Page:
We are excited to announce the first development release of GIMP in the 2.9.x series. It is another major milestone towards making GIMP a state-of-the art image editing application for graphic designers, photographers, illustrators, and scientists.
The new version is already available in the Downloads section.
GEGL is GIMP’s new image processing engine. The GEGL project was originally launched in 2000 by several developers from visual effects company Rhythm&Hues who needed a versatile image editor for movie production.
From the very beginning, GEGL was a challenging project, since no general image editing software at the time was built on top of the node compositions concept, and GEGL had to be designed with just that in mind.
In 2007, GIMP developers Sven Neumann, Michael Natterer, and Øyvind Kolås started porting GIMP to use GEGL. However, this process had to be broken up into several stages, because GIMP’s source code was already huge at the time.
So GIMP 2.6 (released in 2008) featured optional use of GEGL-based color grading tools and an experimental tool to use GEGL “filters”. Then GIMP 2.8 (released in 2012) featured GEGL-based projection—flattened representation of stacked layers.
Now upcoming GIMP 2.10 is going to use GEGL for pretty much everything under the hood, and v2.9.2 is the first technical preview release on the way towards v2.10.
While a few advanced features of GEGL such as non-destructive editing are planned to be exposed in GIMP at a later development stage (v3.2 and onwards), with 2.9.2, you can already benefit from certain aspects of the new engine, such as:
- 16/32bit per color channel processing
- Basic OpenEXR support
- On-canvas preview for many filters
- Experimental hardware-accelerated rendering and processing via OpenCL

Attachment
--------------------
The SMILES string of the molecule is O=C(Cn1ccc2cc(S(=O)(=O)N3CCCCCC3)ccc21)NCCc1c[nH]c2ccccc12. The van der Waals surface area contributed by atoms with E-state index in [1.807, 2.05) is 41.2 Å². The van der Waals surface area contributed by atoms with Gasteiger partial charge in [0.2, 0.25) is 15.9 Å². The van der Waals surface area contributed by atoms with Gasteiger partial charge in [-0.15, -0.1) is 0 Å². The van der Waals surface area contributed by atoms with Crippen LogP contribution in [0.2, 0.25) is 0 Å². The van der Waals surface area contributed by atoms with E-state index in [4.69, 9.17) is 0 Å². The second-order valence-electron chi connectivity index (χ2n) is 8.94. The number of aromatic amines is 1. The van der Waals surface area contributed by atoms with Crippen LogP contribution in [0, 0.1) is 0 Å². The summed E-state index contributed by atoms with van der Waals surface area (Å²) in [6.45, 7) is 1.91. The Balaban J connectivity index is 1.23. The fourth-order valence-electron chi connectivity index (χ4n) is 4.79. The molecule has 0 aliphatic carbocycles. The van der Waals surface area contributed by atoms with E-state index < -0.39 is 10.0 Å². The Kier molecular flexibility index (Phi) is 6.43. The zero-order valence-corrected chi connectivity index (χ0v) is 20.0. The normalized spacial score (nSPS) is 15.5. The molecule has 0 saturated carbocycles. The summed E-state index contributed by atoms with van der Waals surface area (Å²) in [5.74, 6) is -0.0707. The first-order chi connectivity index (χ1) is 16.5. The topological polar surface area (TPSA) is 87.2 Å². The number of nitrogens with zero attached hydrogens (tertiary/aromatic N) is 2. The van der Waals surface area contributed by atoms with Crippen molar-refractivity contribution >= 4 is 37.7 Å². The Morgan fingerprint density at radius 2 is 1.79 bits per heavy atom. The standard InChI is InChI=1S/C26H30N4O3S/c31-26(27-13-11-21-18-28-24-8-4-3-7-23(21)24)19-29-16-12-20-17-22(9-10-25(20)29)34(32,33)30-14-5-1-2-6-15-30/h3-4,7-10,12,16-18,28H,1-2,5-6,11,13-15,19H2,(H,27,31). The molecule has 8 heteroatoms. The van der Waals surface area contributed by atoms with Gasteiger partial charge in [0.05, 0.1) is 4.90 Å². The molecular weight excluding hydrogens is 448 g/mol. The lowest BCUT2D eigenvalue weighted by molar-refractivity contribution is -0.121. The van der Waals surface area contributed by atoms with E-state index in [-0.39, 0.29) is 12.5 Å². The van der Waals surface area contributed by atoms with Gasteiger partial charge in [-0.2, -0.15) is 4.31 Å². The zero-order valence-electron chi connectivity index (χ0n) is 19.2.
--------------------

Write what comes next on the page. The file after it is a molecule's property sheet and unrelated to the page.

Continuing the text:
- Higher-quality downscaling
Additionally, native support for PNG, TIFF, PSD, and FITS files in GIMP has been upgraded to read and write 16/32bit per color channel data.
New and Improved Tools¶
All tools in GIMP are now GEGL-based and fully functional in up to 32bit per color channel precision mode.
GIMP 2.9.2 also introduced two new tools that we consider mostly complete:
- Unified Transform, designed by Peter Sikking and implemented by Mikael Magnusson, combines rotation, scaling, skewing, and adjusting perspective in a single tool.
- Warp Transform, implemented by Michael Muré, replaces the old iWarp plugin and provides its features in a tool that works directly on images, without a preview window.
We have also improved several existing tools:
- Blend tool, worked on by Michael Henning, is now more interactive. After drawing with the tool to define the beginning and the end of the gradient fill, you can adjust start/end positions and change colors.
- Align tool now features vertical and horizontal fill modes thanks to João S. O. Bueno.
- Foreground Select tool can finally make subpixel selections in complex cases such as strays of hair on textured background. Two new masking methods for that were added by Jan Rüegg and Daniel Sabo, and the user interface was updated by Michael Natterer.
Several new experimental tools can be enabled on the Playground page of Preferences dialog:
- N-Point Deformation, by Marek Dvorožňák, implements a new way to bend objects while preserving a natural look.
- Handle Transform, by Johannes Matschke, is an interesting approach at applying scaling, rotating, and perspective correction using handles placed on the canvas.
- Seamless Clone, by Barak Itkin, simplifies merging one image into another by adjusting brightness and colors of the pasted image to match the look of the image it is pasted to.
- MyPaint Brush tool is our first shot at using more brush engines in GIMP. The code was written by Michael Natterer.
All the experimental tools are subject to performance optimizations, bugfixes, user interface redesign etc. We do not guarantee that they will be enabled in v2.10 by default.
File Format Support¶